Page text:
Who ought to hold claim to the more dangerous idea--Charles Darwin or C. S. Lewis? Daniel Dennett argued for Darwin in Darwin's Dangerous Idea (Touchstone Books, 1996). In this book Victor Reppert champions C. S. Lewis. Darwinists attempt to use science to show that our world and its inhabitants can be fully explained as the product of a mindless, purposeless system of physics and chemistry. But Lewis claimed in his argument from reason that if such materialism or naturalism were true then scientific reasoning itself could not be trusted. Victor Reppert believes that Lewis's arguments have been too often dismissed. In C. S. Lewis's Dangerous Idea Reppert offers careful, able development of Lewis's thought and demonstrates that the basic thrust of Lewis's argument from reason can bear up under the weight of the most serious philosophical attacks. Charging dismissive critics, Christian and not, with ad hominem arguments, Reppert also revisits the debate and subsequent interaction between Lewis and the philosopher Elizabeth Anscombe. And addressing those who might be afflicted with philosophical snobbery, Reppert demonstrates that Lewis's powerful philosophical instincts perhaps ought to place him among those other thinkers who, by contemporary standards, were also amateurs: Socrates, Plato, Aristotle, Aquinas, Descartes, Spinoza, Locke and Hume. But even more than this, Reppert's work exemplifies the truth that the greatness of Lewis's mind is best measured, not by his ability to do our thinking for us, but by his capacity to provide sound direction for taking our own thought further up and further in.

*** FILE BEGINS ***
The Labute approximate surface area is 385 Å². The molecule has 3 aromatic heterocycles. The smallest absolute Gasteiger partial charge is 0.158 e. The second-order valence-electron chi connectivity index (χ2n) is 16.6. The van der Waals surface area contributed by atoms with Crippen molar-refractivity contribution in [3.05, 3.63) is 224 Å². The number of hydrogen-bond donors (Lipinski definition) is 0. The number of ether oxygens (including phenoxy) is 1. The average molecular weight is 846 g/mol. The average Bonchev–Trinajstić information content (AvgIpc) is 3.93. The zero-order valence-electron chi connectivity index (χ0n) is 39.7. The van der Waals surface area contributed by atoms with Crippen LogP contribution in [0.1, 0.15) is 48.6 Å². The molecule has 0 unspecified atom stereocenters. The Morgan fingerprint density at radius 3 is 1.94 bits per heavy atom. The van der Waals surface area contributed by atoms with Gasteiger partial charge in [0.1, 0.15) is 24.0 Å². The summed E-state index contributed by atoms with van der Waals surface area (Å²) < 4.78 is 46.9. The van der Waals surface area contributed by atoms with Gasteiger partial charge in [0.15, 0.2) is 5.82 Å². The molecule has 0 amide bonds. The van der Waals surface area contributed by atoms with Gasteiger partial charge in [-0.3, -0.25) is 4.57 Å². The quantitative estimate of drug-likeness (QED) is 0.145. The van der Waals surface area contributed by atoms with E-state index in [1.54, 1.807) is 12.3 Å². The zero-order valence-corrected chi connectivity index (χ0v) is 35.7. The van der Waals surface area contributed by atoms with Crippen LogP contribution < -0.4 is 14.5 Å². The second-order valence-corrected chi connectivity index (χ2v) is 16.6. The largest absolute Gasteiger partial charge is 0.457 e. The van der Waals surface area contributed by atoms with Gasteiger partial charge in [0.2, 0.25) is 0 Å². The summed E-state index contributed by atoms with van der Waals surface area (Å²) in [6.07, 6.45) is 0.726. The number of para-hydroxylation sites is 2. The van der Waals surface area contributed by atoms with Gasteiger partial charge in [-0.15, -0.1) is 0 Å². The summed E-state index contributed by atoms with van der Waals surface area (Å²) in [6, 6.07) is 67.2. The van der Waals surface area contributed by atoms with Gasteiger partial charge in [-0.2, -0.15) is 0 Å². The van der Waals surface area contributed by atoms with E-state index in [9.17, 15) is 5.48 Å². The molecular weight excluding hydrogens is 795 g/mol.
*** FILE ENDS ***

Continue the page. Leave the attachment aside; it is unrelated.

This new collection of essays edited by Kyle Strobel and Jamin Goggin offers an evangelical hermeneutic for reading the Christian spiritual classics. Addressing the why, what and how of reading these texts, these essays challenge us to find our own questions deepened by the church's long history of spiritual reflection.
Traditional understandings of the genesis of the separation of church and state rest on assumptions about "Enlightenment" and the republican ethos of citizenship. In The Religious Roots of the First Amendment, Nicholas P. Miller does not seek to dislodge that interpretation but to augment and enrich it by recovering its cultural and discursive religious contexts--specifically the discourse of Protestant dissent. He argues that commitments by certain dissenting Protestants to the right of private judgment in matters of Biblical interpretation, an outgrowth of the doctrine of the priesthood of all believers, helped promote religious disestablishment in the early modern West. This movement climaxed in the disestablishment of religion in the early American colonies and nation. Miller identifies a continuous strand of this religious thought from the Protestant Reformation, across Europe, through the English Reformation, Civil War, and Restoration, into the American colonies. He examines seven key thinkers who played a major role in the development of this religious trajectory as it came to fruition in American political and legal history: William Penn, John Locke, Elisha Williams, Isaac Backus, William Livingston, John Witherspoon, and James Madison. Miller shows that the separation of church and state can be read, most persuasively, as the triumph of a particular strand of Protestant nonconformity-that which stretched back to the Puritan separatist and the Restoration sects, rather than to those, like Presbyterians, who sought to replace the "wrong" church establishment with their own, "right" one. The Religious Roots of the First Amendment contributes powerfully to the current trend among some historians to rescue the eighteenth-century clergymen and religious controversialists from the enormous condescension of posterity.